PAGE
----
Beginning today, students must wear their new ID badges to get into the main school buildings; this is one of several upcoming additions to our campus in order to ensure student safety. Doors will remain locked throughout the school day. Parents, you will have to “buzz in,” using a button outside the front doors, and identify yourself in order to get into the school as well.
Please help us ensure that your students bring and wear their badges (in the protective plastic pouch!) daily; if they have to get a replacement, it will cost $10. Thank you for your patience and cooperation as we try to keep our students safe.
The Uniform Resale Store has moved! It’s now located in the lower school building. There will be a sale from current inventory TOMORROW, Wednesday, November 8th. And, it’s just in time to buy HCS jackets for the (hopefully!) incoming cool weather!
There will be another sale (date TBA) following restocking.
Congratulations to Scott Brownlee and family! Scott’s name was drawn from among the tickets for the raffle after Upper School chapel on Wednesday, and they took the Club Car Camo lifted golf cart home.
A big thank you to everyone who bought tickets and supported this fundraiser!
We have made it through the first term of school, and teachers and students alike have gotten “into a groove” now. However, teachers across the nation have learned a few things about how to help your children be successful in school; in a 2012 article by Mari-Jane Williams, the Washington Post asked teachers in several school systems what parents can do to help their children be better students. Here are some excerpts from what they had to say:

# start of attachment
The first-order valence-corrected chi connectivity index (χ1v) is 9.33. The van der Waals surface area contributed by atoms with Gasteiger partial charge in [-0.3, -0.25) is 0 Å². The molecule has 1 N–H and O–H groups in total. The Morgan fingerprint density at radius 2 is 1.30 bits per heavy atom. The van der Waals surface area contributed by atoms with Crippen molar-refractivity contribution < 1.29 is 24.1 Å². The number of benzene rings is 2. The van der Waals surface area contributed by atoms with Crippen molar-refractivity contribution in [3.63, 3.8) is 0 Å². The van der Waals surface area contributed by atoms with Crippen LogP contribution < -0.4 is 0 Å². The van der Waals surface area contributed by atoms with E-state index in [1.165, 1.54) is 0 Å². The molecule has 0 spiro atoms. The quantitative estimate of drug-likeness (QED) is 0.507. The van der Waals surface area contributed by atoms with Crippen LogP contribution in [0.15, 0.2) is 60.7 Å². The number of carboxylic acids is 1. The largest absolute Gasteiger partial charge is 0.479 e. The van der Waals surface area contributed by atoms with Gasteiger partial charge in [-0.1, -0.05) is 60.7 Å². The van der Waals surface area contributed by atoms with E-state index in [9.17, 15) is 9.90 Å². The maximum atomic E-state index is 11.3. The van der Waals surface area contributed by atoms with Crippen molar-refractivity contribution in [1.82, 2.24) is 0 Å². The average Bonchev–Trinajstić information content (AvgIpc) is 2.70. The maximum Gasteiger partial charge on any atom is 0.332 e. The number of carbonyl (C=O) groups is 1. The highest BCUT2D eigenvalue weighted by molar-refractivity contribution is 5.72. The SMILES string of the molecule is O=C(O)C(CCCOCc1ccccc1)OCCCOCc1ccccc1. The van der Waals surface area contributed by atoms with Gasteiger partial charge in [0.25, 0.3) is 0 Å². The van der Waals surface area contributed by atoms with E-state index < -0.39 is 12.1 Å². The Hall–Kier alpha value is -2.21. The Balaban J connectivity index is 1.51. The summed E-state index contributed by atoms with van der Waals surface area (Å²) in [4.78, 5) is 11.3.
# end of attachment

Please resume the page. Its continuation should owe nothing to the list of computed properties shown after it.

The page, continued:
1. Let your child see you making mistakes
Karen Stamp, a kindergarten teacher, said parents need to remember “that they are their child’s first teacher and their lifetime teacher…. Make mistakes, and let them see that you can make mistakes and laugh at it so they will think it’s not a big deal and you can move on easily,” Stamp said.
2. Use e-mail to keep in touch
E-mail is a great way to reach your child’s teacher without having to play phone tag, said Caitlin Liston, a sixth-grade science teacher. “E-mail is great for teachers because we can have a record of a conversation or print things out to put in a student’s file as a reminder,” Liston said. That communication shouldn’t be limited to when there’s a problem, said Tammie Ferguson, a first-grade teacher. It’s also “very refreshing for teachers to hear that their students are talking about what they’ve learned in school.”